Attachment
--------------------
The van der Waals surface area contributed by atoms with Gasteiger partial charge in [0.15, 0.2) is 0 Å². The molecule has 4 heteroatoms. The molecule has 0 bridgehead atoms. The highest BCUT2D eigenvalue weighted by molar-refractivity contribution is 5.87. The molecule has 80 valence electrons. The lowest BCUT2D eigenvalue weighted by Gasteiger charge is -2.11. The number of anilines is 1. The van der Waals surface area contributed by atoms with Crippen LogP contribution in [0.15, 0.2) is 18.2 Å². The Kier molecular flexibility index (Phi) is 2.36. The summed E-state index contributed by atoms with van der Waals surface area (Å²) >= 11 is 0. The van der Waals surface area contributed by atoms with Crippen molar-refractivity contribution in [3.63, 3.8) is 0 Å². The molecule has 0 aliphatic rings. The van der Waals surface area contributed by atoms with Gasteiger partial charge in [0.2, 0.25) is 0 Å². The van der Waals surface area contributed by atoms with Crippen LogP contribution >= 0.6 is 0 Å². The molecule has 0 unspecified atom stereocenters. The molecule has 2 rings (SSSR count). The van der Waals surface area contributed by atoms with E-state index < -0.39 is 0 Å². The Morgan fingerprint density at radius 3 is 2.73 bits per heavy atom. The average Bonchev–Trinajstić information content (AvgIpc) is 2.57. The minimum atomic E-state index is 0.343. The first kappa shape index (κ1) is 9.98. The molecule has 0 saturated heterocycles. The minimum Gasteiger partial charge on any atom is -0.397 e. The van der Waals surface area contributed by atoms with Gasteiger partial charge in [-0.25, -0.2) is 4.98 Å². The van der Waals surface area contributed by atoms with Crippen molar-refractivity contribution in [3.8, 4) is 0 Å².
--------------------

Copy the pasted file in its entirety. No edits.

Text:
The van der Waals surface area contributed by atoms with Gasteiger partial charge in [0.15, 0.2) is 0 Å². The molecule has 4 heteroatoms. The molecule has 0 bridgehead atoms. The highest BCUT2D eigenvalue weighted by molar-refractivity contribution is 5.87. The molecule has 80 valence electrons. The lowest BCUT2D eigenvalue weighted by Gasteiger charge is -2.11. The number of anilines is 1. The van der Waals surface area contributed by atoms with Crippen LogP contribution in [0.15, 0.2) is 18.2 Å². The Kier molecular flexibility index (Phi) is 2.36. The summed E-state index contributed by atoms with van der Waals surface area (Å²) >= 11 is 0. The van der Waals surface area contributed by atoms with Crippen molar-refractivity contribution in [3.63, 3.8) is 0 Å². The molecule has 0 aliphatic rings. The van der Waals surface area contributed by atoms with Gasteiger partial charge in [0.2, 0.25) is 0 Å². The van der Waals surface area contributed by atoms with Crippen LogP contribution >= 0.6 is 0 Å². The molecule has 0 unspecified atom stereocenters. The molecule has 2 rings (SSSR count). The van der Waals surface area contributed by atoms with E-state index < -0.39 is 0 Å². The Morgan fingerprint density at radius 3 is 2.73 bits per heavy atom. The average Bonchev–Trinajstić information content (AvgIpc) is 2.57. The minimum atomic E-state index is 0.343. The first kappa shape index (κ1) is 9.98. The molecule has 0 saturated heterocycles. The minimum Gasteiger partial charge on any atom is -0.397 e. The van der Waals surface area contributed by atoms with Gasteiger partial charge in [-0.25, -0.2) is 4.98 Å². The van der Waals surface area contributed by atoms with Crippen molar-refractivity contribution in [3.8, 4) is 0 Å².